Objective: To determine the evidence for the effectiveness of treatments for acute gout and the prevention of recurrent gout.
Method: Seven electronic databases were searched for randomized controlled trials of treatments for gout from their inception to the end of 2004. No language restrictions were applied. All randomized controlled trials of treatments routinely available for the treatment of gout were included. Trials of the prevention of recurrence were included only if patients who had had gout and had at least 6 months of follow-up were studied.
Results: We found 13 randomized controlled trials of treatment for acute gout, two of which were placebo controlled. Colchicine was found to be effective in one study; however, the entire colchicine group developed toxicity. The only robust conclusion from studies of non-steroidal anti-inflammatory drugs is that pain relief from indometacin and etoricoxib are equivalent. We found one randomized controlled trial, reported only as a conference abstract, of recurrent gout prevention.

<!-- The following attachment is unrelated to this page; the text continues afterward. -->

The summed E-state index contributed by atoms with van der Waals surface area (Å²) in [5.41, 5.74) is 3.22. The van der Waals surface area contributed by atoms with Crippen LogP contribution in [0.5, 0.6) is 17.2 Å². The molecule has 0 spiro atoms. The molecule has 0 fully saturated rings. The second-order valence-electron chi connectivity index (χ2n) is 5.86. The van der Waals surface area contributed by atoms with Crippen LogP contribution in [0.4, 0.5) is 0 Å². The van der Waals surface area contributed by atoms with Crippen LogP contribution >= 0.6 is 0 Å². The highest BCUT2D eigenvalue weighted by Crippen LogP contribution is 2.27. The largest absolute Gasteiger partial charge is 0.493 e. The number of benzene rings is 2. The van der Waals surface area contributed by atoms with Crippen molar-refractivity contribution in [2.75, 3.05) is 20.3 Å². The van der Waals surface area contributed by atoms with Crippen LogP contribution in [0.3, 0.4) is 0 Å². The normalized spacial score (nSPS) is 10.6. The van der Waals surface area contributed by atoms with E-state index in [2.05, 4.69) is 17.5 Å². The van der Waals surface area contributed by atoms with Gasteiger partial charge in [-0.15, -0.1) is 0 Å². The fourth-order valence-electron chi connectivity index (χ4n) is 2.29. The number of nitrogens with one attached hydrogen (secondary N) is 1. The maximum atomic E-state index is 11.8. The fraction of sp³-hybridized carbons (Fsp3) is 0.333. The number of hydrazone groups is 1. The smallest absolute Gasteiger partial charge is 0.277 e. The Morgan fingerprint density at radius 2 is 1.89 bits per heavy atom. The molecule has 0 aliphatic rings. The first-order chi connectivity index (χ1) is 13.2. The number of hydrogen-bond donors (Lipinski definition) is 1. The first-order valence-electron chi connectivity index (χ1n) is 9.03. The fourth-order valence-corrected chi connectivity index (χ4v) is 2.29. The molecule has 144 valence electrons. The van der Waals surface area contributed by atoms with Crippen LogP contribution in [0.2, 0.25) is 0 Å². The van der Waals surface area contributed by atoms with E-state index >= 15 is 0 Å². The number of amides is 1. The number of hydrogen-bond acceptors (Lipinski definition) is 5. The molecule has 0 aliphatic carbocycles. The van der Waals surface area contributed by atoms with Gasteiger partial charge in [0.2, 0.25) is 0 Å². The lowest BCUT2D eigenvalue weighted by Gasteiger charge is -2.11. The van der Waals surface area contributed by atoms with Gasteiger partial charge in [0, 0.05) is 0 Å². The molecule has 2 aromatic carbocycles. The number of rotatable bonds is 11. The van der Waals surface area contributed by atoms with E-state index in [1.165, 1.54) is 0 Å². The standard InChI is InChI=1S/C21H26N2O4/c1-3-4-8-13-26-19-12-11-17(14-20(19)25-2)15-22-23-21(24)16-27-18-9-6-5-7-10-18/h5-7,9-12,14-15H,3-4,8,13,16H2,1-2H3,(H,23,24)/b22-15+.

Conclusion: The shortage of robust data to inform the management of a common problem such as gout is surprising. All of the drugs used to treat gout can have serious side effects. The incidence of gout is highest in the elderly population. It is in this group, who are at a high risk of serious adverse events, that we are using drugs of known toxicity. The balance of risks and benefits for the drug treatment of gout needs to be reassessed.